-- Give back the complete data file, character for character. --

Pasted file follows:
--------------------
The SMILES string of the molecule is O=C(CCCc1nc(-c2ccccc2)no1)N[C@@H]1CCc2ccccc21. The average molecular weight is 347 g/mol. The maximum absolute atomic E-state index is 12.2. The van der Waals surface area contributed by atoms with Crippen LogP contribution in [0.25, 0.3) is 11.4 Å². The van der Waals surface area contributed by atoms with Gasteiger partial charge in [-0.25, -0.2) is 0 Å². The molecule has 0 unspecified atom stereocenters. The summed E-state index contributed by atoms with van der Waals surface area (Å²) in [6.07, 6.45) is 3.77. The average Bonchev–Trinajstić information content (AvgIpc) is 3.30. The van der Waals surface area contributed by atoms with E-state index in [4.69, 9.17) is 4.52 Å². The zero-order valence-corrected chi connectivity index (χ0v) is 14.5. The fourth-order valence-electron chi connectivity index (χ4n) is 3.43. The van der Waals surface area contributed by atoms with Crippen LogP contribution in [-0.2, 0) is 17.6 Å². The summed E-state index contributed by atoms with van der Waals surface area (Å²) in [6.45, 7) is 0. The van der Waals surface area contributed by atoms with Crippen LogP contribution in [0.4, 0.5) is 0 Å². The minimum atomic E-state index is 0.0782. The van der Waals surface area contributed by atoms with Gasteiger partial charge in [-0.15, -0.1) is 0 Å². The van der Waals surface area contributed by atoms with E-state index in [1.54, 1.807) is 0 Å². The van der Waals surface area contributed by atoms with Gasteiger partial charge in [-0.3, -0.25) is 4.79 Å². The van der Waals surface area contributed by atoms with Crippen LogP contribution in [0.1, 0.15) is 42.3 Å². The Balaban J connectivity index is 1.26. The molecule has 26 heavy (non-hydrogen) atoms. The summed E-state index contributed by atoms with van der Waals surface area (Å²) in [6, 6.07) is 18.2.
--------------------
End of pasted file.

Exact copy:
The SMILES string of the molecule is O=C(CCCc1nc(-c2ccccc2)no1)N[C@@H]1CCc2ccccc21. The average molecular weight is 347 g/mol. The maximum absolute atomic E-state index is 12.2. The van der Waals surface area contributed by atoms with Crippen LogP contribution in [0.25, 0.3) is 11.4 Å². The van der Waals surface area contributed by atoms with Gasteiger partial charge in [-0.25, -0.2) is 0 Å². The molecule has 0 unspecified atom stereocenters. The summed E-state index contributed by atoms with van der Waals surface area (Å²) in [6.07, 6.45) is 3.77. The average Bonchev–Trinajstić information content (AvgIpc) is 3.30. The van der Waals surface area contributed by atoms with E-state index in [4.69, 9.17) is 4.52 Å². The zero-order valence-corrected chi connectivity index (χ0v) is 14.5. The fourth-order valence-electron chi connectivity index (χ4n) is 3.43. The van der Waals surface area contributed by atoms with Crippen LogP contribution in [-0.2, 0) is 17.6 Å². The summed E-state index contributed by atoms with van der Waals surface area (Å²) in [6.45, 7) is 0. The van der Waals surface area contributed by atoms with Crippen LogP contribution in [0.4, 0.5) is 0 Å². The minimum atomic E-state index is 0.0782. The van der Waals surface area contributed by atoms with Gasteiger partial charge in [-0.15, -0.1) is 0 Å². The van der Waals surface area contributed by atoms with E-state index in [1.54, 1.807) is 0 Å². The van der Waals surface area contributed by atoms with Gasteiger partial charge in [-0.3, -0.25) is 4.79 Å². The van der Waals surface area contributed by atoms with Crippen LogP contribution in [0.1, 0.15) is 42.3 Å². The Balaban J connectivity index is 1.26. The molecule has 26 heavy (non-hydrogen) atoms. The summed E-state index contributed by atoms with van der Waals surface area (Å²) in [6, 6.07) is 18.2.